The social worker informed the judge that there was no residential placement available and that the child’s father had been keeping her safe and well.
Judge: “They’re doing their best, but for how long?”
The mother’s lawyer said that access to the mother was not being promoted by the child’s father, although she had promoted access to the father and their relationship. The judge asked the lawyer for the CFA if he could make an order for residential care and the lawyer replied that she did not support it at that time.
Judge: “I want a bespoke placement. If she was there, Mam would get more access.”
The mother’s lawyer pointed out to the court that the mother thought an independent placement would be the best option for the child as it would be a place where both parents could get access independently.
The lawyer for the GAL reported that the GAL wanted the care order to remain in place as the child’s blood tests had indicated that “things could deteriorate very quickly and easily”. The judge outlined his concerns for the parents in this situation and the potential for them to even get some respite. He again said that a residential placement was the only future for this child. Otherwise, the judge said that the child would end up in hospital on feeding tubes, being force-fed, which was a very traumatising experience. The lawyer for the GAL added that there was also a risk of the child developing osteoporosis in the future.
The judge said he wanted the child’s mother to get improved access. The lawyer for the father informed the judge that he was not opposing access. She told the judge that the father would go into those details in evidence. The judge replied that he did not think there was any need for this because the child could “play the parents like a piano”. The father’s lawyer said that he would go into evidence to show that he was encouraging access with the mother.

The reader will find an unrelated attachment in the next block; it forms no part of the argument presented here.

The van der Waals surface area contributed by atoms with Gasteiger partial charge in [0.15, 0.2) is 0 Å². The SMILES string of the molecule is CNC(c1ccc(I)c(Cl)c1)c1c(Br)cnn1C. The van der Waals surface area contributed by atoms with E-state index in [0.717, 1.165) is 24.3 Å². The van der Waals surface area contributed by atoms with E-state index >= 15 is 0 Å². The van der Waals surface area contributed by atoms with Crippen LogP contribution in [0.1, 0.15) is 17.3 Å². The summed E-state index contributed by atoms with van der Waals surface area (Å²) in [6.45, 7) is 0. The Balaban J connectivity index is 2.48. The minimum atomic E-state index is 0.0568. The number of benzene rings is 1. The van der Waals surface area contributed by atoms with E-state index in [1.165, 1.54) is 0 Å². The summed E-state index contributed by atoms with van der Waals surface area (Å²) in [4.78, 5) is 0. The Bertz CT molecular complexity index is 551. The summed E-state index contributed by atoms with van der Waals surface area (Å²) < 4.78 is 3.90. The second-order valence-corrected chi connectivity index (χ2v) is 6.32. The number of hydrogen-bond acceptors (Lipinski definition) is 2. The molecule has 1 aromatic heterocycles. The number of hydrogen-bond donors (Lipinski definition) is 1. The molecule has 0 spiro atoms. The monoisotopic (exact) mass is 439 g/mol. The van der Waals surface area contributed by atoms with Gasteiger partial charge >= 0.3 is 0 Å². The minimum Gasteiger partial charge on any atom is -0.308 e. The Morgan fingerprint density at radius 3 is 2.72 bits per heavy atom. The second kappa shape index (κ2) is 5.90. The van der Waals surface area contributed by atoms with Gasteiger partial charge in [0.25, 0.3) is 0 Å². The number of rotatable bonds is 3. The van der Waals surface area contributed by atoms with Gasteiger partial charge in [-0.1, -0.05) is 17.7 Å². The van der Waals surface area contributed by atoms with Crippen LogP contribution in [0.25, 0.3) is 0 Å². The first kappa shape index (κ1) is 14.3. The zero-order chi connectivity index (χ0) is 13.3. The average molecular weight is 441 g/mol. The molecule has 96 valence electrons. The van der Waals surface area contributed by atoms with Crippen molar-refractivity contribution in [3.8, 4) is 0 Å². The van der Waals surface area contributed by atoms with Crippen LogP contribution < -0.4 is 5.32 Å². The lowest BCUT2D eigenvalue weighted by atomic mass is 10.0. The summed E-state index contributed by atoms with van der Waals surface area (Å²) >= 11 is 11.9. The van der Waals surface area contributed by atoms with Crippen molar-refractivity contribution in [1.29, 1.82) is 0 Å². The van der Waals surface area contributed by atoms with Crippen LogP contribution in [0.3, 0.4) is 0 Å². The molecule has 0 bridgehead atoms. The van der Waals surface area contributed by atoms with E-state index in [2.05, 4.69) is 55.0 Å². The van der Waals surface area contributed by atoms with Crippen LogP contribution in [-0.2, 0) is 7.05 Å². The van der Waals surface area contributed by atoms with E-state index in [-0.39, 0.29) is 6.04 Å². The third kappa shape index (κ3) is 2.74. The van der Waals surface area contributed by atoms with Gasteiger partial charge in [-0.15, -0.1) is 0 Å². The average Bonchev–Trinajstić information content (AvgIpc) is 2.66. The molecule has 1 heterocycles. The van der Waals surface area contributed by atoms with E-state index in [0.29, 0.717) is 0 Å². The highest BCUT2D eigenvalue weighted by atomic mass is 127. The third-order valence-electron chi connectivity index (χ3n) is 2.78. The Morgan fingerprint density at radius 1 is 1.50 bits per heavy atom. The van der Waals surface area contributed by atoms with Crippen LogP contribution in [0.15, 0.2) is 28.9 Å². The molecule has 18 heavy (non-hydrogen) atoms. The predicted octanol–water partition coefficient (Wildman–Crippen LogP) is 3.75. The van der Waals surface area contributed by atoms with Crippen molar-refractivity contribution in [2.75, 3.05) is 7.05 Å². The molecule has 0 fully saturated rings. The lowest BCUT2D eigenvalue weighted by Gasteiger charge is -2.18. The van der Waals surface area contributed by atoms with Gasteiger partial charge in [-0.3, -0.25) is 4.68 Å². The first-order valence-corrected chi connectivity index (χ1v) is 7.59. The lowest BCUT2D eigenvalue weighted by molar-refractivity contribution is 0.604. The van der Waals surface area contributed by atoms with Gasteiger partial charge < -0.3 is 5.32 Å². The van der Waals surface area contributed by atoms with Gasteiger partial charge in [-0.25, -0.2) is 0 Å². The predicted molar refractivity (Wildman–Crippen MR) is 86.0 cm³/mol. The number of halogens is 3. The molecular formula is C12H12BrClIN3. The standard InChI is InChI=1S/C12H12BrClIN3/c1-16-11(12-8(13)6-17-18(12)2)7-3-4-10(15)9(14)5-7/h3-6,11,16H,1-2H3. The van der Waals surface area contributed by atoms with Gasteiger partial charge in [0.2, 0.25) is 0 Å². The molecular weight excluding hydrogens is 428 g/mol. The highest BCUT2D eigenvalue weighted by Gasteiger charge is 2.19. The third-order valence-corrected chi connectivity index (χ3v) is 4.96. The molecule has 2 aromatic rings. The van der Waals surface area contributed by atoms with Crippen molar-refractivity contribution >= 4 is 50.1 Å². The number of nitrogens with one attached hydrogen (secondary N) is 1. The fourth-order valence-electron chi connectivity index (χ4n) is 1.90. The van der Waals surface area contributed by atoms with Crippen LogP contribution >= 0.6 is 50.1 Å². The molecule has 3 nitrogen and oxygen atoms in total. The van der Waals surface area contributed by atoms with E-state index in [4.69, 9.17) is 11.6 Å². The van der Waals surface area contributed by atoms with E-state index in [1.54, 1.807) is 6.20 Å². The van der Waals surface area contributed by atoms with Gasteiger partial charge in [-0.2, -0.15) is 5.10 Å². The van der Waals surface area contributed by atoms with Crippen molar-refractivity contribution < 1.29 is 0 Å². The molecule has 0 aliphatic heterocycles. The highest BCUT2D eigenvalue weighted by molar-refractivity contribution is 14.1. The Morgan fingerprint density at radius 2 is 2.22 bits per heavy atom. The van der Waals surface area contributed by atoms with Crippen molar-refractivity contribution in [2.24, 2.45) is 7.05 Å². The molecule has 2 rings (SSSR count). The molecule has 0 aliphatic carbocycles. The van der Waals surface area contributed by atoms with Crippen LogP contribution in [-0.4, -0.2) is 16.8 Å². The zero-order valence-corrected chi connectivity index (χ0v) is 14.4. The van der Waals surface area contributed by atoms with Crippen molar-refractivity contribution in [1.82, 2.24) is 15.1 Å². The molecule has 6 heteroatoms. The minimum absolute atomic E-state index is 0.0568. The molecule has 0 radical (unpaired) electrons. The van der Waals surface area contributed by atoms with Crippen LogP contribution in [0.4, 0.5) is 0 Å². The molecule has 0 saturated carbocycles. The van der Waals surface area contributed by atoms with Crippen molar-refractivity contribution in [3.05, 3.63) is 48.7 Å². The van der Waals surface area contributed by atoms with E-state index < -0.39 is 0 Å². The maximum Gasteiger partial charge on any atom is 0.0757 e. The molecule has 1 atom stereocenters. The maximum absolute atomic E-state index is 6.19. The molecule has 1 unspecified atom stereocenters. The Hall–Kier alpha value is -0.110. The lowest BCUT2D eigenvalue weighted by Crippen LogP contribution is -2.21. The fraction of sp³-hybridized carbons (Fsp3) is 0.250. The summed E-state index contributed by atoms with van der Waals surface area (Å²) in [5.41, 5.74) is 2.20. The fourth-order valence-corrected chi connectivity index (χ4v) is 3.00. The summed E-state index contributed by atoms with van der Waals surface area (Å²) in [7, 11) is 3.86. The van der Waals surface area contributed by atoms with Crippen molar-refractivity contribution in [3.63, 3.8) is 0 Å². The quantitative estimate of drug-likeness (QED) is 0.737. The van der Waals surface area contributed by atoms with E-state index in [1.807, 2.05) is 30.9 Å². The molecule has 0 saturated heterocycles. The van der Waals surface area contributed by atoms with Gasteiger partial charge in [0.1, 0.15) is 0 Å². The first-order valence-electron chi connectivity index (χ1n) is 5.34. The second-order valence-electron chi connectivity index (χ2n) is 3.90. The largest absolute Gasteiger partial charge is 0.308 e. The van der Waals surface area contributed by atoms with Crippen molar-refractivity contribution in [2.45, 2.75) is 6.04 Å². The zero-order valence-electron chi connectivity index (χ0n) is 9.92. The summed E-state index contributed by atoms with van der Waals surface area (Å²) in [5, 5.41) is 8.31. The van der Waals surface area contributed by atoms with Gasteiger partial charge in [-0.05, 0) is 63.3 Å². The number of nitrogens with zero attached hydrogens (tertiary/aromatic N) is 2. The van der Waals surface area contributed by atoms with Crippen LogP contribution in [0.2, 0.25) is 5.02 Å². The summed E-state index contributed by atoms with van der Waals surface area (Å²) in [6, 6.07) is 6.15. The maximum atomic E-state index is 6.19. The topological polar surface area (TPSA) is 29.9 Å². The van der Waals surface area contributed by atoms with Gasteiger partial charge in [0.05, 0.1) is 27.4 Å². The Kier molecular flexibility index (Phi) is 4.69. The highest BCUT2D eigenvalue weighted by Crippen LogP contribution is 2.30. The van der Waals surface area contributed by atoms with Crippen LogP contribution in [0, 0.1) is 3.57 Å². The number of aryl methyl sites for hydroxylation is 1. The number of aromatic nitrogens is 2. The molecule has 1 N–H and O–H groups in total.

The mother’s lawyer said that the mother had been totally excluded from the child’s recent Confirmation Day. The child had been “whisked away” to the father’s family and a hair appointment made for her by her mother had been cancelled.
The judge said that he was dealing with the case for the previous six months and seemed to be making very little progress. He said he was still of the view that residential care was needed. He said he would list the matter again after one week. However, the lawyer for the CFA said that a week was too soon and that the matter would take a number of weeks. The social work team leader, who was also in court, said that it was unlikely there would be any resolution or answer on this for at least a month.
The judge said that the daily cost of keeping the child in a psychiatric bed in hospital outweighed the cost of a place in a residential setting. He stated that he was adjourning the matter reluctantly to a date one month later. He directed that the child’s mother was to get increased access. He also made a direction that he wanted to be given an update on a residential placement when the matter came back before him after one month.
The father’s lawyer pointed out to the judge that she had not had any opportunity of cross-examining either the mother’s lawyer or the social worker in this matter. She said that she was reserving the right to undertake a cross examination when the matter came back before the court after one month.
The case was listed for a date one month later.